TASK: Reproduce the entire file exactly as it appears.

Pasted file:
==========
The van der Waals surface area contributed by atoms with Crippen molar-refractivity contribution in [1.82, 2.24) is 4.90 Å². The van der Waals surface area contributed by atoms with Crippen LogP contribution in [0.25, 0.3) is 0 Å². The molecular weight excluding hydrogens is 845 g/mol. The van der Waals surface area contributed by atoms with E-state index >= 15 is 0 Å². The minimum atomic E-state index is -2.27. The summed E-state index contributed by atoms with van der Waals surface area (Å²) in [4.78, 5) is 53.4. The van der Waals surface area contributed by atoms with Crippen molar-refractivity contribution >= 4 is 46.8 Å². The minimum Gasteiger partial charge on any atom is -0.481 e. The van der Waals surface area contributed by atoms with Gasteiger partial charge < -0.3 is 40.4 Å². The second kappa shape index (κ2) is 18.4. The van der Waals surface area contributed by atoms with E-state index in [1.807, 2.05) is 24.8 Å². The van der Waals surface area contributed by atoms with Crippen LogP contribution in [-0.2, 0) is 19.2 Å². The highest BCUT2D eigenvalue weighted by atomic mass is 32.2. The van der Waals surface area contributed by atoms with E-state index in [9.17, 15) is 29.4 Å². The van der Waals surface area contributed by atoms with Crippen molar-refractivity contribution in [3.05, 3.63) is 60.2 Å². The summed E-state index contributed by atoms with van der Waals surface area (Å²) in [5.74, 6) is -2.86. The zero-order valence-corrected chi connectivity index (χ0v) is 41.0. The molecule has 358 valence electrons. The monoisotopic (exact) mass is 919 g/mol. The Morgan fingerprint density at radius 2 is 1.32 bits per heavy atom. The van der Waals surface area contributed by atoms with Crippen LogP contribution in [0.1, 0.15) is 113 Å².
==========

The van der Waals surface area contributed by atoms with Crippen molar-refractivity contribution in [1.82, 2.24) is 4.90 Å². The van der Waals surface area contributed by atoms with Crippen LogP contribution in [0.25, 0.3) is 0 Å². The molecular weight excluding hydrogens is 845 g/mol. The van der Waals surface area contributed by atoms with E-state index >= 15 is 0 Å². The minimum atomic E-state index is -2.27. The summed E-state index contributed by atoms with van der Waals surface area (Å²) in [4.78, 5) is 53.4. The van der Waals surface area contributed by atoms with Crippen molar-refractivity contribution >= 4 is 46.8 Å². The minimum Gasteiger partial charge on any atom is -0.481 e. The van der Waals surface area contributed by atoms with Gasteiger partial charge < -0.3 is 40.4 Å². The second kappa shape index (κ2) is 18.4. The van der Waals surface area contributed by atoms with E-state index in [1.807, 2.05) is 24.8 Å². The van der Waals surface area contributed by atoms with Crippen LogP contribution in [-0.2, 0) is 19.2 Å². The highest BCUT2D eigenvalue weighted by atomic mass is 32.2. The van der Waals surface area contributed by atoms with E-state index in [9.17, 15) is 29.4 Å². The van der Waals surface area contributed by atoms with Crippen molar-refractivity contribution in [3.05, 3.63) is 60.2 Å². The summed E-state index contributed by atoms with van der Waals surface area (Å²) in [5.74, 6) is -2.86. The zero-order valence-corrected chi connectivity index (χ0v) is 41.0. The molecule has 358 valence electrons. The monoisotopic (exact) mass is 919 g/mol. The Morgan fingerprint density at radius 2 is 1.32 bits per heavy atom. The van der Waals surface area contributed by atoms with Crippen LogP contribution in [0.1, 0.15) is 113 Å².